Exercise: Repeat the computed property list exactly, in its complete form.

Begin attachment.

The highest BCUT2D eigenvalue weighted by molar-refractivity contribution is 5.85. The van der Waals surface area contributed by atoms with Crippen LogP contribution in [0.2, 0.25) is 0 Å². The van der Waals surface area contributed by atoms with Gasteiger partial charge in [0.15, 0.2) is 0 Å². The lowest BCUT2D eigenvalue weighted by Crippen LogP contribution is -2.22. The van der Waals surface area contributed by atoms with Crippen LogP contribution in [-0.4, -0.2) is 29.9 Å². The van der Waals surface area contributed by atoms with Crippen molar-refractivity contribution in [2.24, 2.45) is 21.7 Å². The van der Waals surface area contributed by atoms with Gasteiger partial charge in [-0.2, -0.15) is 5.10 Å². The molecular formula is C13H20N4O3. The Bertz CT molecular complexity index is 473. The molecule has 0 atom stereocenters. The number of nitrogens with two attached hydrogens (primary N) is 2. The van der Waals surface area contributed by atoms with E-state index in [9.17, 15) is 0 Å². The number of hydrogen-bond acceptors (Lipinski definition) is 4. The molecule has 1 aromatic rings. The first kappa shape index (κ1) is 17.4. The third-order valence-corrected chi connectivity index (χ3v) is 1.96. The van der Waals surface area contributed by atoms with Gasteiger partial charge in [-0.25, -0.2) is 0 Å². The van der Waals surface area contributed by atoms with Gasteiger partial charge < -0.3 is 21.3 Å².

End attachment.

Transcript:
The highest BCUT2D eigenvalue weighted by molar-refractivity contribution is 5.85. The van der Waals surface area contributed by atoms with Crippen LogP contribution in [0.2, 0.25) is 0 Å². The van der Waals surface area contributed by atoms with Gasteiger partial charge in [0.15, 0.2) is 0 Å². The lowest BCUT2D eigenvalue weighted by Crippen LogP contribution is -2.22. The van der Waals surface area contributed by atoms with Crippen LogP contribution in [-0.4, -0.2) is 29.9 Å². The van der Waals surface area contributed by atoms with Crippen molar-refractivity contribution in [2.24, 2.45) is 21.7 Å². The van der Waals surface area contributed by atoms with Gasteiger partial charge in [-0.2, -0.15) is 5.10 Å². The molecular formula is C13H20N4O3. The Bertz CT molecular complexity index is 473. The molecule has 0 atom stereocenters. The number of nitrogens with two attached hydrogens (primary N) is 2. The van der Waals surface area contributed by atoms with E-state index in [9.17, 15) is 0 Å². The number of hydrogen-bond acceptors (Lipinski definition) is 4. The molecule has 1 aromatic rings. The first kappa shape index (κ1) is 17.4. The third-order valence-corrected chi connectivity index (χ3v) is 1.96. The van der Waals surface area contributed by atoms with Gasteiger partial charge in [-0.25, -0.2) is 0 Å². The van der Waals surface area contributed by atoms with Gasteiger partial charge < -0.3 is 21.3 Å².